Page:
The Surprising Insights of the New Iran Film “Our Man in Tehran”

Image by Matthias Blume via Wikimedia

In his exciting new documentary, “Our Man in Tehran,” Thomas Erdbrink creates a rarely seen image of Iran. Focusing mostly on family members and acquaintances, Erdbrink introduces us to Iranians who lead ordinary middle-class lives in the midst of an unpredictable and oppressive regime.

At the beginning of the film Erdbrink says that he wants to avoid the clichés of “behind the veil” documentaries, films that dramatize Iranian’s private lives: what happens behind closed doors when the women take off their veils. The film does offer a more complex representation of Iranian society, but its most powerful insight is not about Iranian society but our own.

Erdbrink, a Dutch-born journalist, has lived in Tehran for 17 years and speaks fluent Farsi. He has an ebullient, carefree manner that gives the film its upbeat tone and fast-paced rhythm. As Erdbrink interviews Iranians from different social classes and political factions, it seems that he can put just about anyone at ease.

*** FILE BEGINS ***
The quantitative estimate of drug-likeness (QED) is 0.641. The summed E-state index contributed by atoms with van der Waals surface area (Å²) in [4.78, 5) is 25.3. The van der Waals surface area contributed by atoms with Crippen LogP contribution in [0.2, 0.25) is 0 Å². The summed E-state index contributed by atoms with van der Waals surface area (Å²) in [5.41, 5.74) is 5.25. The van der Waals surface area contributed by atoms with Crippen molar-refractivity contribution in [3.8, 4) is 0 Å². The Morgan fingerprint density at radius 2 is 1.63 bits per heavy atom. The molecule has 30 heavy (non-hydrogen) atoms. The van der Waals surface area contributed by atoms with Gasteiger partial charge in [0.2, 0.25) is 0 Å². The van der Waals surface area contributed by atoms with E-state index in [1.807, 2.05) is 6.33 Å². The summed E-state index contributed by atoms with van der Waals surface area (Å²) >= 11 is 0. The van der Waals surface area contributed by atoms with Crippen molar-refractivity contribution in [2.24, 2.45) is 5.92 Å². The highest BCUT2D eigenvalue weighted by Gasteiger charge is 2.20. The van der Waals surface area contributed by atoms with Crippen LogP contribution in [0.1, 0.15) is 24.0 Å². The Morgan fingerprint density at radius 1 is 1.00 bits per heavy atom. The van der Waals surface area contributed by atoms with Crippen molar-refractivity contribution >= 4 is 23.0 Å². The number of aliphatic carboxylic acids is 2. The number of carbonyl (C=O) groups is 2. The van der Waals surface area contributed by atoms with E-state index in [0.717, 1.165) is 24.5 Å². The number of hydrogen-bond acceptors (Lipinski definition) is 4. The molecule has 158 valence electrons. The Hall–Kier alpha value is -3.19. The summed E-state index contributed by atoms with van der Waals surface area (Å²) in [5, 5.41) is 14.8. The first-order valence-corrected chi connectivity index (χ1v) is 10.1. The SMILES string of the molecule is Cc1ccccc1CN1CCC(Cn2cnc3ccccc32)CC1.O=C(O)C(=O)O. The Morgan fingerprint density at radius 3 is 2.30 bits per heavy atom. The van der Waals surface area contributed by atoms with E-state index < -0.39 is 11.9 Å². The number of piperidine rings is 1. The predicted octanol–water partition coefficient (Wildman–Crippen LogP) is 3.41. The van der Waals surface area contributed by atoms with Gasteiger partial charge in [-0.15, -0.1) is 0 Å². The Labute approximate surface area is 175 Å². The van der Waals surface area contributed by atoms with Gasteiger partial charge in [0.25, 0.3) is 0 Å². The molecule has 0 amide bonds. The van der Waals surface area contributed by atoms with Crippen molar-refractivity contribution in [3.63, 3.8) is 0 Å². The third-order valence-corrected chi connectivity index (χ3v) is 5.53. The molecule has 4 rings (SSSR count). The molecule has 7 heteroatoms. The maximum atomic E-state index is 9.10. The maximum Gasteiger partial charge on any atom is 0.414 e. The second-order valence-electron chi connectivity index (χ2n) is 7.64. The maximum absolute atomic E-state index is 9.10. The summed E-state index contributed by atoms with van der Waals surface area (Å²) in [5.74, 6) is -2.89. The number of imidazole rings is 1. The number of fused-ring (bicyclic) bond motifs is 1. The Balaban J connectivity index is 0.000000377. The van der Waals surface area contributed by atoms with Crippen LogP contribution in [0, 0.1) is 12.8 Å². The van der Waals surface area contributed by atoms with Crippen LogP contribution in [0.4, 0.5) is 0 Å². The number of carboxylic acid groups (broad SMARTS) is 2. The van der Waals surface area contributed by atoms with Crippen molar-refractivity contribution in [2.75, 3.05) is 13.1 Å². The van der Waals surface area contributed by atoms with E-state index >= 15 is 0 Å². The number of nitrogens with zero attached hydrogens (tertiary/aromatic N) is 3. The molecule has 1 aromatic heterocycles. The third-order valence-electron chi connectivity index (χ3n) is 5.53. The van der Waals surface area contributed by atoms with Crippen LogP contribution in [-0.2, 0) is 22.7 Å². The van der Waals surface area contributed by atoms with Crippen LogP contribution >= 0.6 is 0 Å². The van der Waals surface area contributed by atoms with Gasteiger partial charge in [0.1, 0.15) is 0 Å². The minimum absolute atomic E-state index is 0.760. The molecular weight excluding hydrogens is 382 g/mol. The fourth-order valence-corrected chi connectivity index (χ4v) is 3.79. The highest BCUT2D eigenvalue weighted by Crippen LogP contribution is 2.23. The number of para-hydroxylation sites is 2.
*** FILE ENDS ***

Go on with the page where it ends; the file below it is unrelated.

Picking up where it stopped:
Many of the Iranians featured in the film are women. Erdbrink’s wife, Newsha, is a talented and charismatic photographer. We see her hold her own in arguments with her husband and her moderately conservative family. Another strong woman, Somayeh, works as Erdbrink’s assistant. In the first part of the film, she is stopped by Iran’s Morality Police for wearing a headscarf that doesn’t completely cover her neck and hair. The bright yellow scarf is loosely draped around her head. After modeling another outfit, an all-black head-to-toe ensemble with a tightly wound black scarf, she says that even these clothes got her into trouble. When the principal at the school where she teaches told her to go home in the middle of a lesson, Somayeh felt humiliated.

Despite these restrictions, middle-class women and men lead Westernized, ordinary lives. They use cell-phones, drive cars of the latest models, and live in apartment that could be part of a duplex in California. Despite Erdbrink disavowal, the viewers do get a glimpse of Iranian life “behind the veil.” Behind closed doors women take off their veils to reveal dyed hair, take Zumba classes, and meet with male and female fans to listen to banned popular music.

There is one outlier in the film, the Islamic hardliner known as Mr. Big Mouth. Big Mouth is known for taking the front row at the Friday prayers and chanting loudly, “Death to America! Death to Israel! Death to England!” When Erdbrink visits him at his home the two men sit on the carpet while Big Mouth’s wife stays in the kitchen, fully veiled. Erdbrink tries to get Big Mouth to disavow his expressions of hatred, but doesn’t get very far. Mr. Big Mouth eventually emerges as an eccentric, self-contradictory character (rather than the fanatic stereotype), but there are few insights about his motives.